Thursday, 7 May 2009

Portuguese Man o' War

From a distance - whether floating or washed up like this one - these look like discarded bottled water bottles (it gets me every time) until you get up close and find them to be the beautiful but deadly Portuguese Man o' War jellyfish. The inflated bladder floats above the surface of the sea and they are carried along by the wind, hence the nautical name.

OK, they're not "deadly" but I believe they're pretty blooming stingy. It's never happened to me yet but if it's anything like these big reddish-brown ones you get in Scotland which come up on anchor chains (esp nasty if a gobbet of it pings you in the face) - same with pulling up creels I expect - then I'm going to be giving POMW's a wide berth.

4 comments:

Anonymous said...

Dear Ed, It's actually considered good manners in blog-land to add links to your favourite blogs on a prominent position such as your home page, where daily visitors will see it before it slips over into blog oblivion known as "older posts". Enjoying your blog. It's making me very competitive!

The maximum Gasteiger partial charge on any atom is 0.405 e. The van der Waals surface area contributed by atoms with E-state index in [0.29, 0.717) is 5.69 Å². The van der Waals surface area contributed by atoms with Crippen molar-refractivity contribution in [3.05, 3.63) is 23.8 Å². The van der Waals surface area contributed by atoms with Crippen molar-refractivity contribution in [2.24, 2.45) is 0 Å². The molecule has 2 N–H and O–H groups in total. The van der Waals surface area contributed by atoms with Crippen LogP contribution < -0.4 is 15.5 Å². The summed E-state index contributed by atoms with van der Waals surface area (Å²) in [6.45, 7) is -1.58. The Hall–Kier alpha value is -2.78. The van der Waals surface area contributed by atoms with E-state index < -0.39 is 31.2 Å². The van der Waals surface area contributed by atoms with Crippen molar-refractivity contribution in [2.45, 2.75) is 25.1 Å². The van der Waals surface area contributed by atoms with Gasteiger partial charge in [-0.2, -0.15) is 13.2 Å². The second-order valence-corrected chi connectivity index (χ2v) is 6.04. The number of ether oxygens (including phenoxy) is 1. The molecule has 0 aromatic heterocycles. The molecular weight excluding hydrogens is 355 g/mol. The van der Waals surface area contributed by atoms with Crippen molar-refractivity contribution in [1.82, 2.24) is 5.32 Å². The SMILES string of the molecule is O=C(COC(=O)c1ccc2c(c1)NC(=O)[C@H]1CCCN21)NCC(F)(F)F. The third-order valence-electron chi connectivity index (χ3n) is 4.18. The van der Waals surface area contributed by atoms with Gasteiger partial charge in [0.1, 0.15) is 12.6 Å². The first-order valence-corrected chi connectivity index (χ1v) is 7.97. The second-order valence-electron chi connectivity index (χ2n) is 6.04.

Neil King & Carol Duncan said...

I regularly look at your older posts. But I wash my hands afterwards.

Anonymous said...

ha ha

Kathie said...

Why Portuguese Man o' War? According to Wikipedia, "The common name [for Physalia physalis] comes from a Portuguese war ship type of the 15th and 16th century, the man-of-war (named caravela-portuguesa in Portuguese, caravel), which had triangular sails similar in outline to the bladder of the Portuguese Man O' War." The blurb goes on to explain that it "is not a single animal, but rather a siphonophore – a colony of four kinds of minute, highly modified individuals, which are specialized polyps and medusoids." Who'da thunk it?
http://en.wikipedia.org/wiki/Portuguese_man_o%27_war